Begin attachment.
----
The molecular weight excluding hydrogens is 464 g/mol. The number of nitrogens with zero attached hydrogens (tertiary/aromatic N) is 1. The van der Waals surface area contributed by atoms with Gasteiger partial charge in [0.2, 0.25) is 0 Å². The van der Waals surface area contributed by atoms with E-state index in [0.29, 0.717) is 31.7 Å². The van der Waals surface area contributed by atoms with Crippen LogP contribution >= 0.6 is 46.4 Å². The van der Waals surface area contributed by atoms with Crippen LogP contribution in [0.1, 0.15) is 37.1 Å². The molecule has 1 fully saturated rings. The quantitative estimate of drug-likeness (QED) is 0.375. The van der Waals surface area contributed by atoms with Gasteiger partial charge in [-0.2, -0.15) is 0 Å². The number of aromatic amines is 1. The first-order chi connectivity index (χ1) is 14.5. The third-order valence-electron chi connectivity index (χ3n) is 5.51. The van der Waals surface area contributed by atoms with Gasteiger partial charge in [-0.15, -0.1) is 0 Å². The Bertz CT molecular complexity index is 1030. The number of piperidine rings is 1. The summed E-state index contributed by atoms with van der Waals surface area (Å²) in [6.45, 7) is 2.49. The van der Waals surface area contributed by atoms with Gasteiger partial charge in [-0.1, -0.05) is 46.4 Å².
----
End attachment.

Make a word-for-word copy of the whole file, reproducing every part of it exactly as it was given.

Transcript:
The molecular weight excluding hydrogens is 464 g/mol. The number of nitrogens with zero attached hydrogens (tertiary/aromatic N) is 1. The van der Waals surface area contributed by atoms with Gasteiger partial charge in [0.2, 0.25) is 0 Å². The van der Waals surface area contributed by atoms with E-state index in [0.29, 0.717) is 31.7 Å². The van der Waals surface area contributed by atoms with Crippen LogP contribution >= 0.6 is 46.4 Å². The van der Waals surface area contributed by atoms with Crippen LogP contribution in [0.1, 0.15) is 37.1 Å². The molecule has 1 fully saturated rings. The quantitative estimate of drug-likeness (QED) is 0.375. The van der Waals surface area contributed by atoms with Gasteiger partial charge in [-0.2, -0.15) is 0 Å². The number of aromatic amines is 1. The first-order chi connectivity index (χ1) is 14.5. The third-order valence-electron chi connectivity index (χ3n) is 5.51. The van der Waals surface area contributed by atoms with Gasteiger partial charge in [-0.15, -0.1) is 0 Å². The Bertz CT molecular complexity index is 1030. The number of piperidine rings is 1. The summed E-state index contributed by atoms with van der Waals surface area (Å²) in [6.45, 7) is 2.49. The van der Waals surface area contributed by atoms with Gasteiger partial charge in [-0.1, -0.05) is 46.4 Å².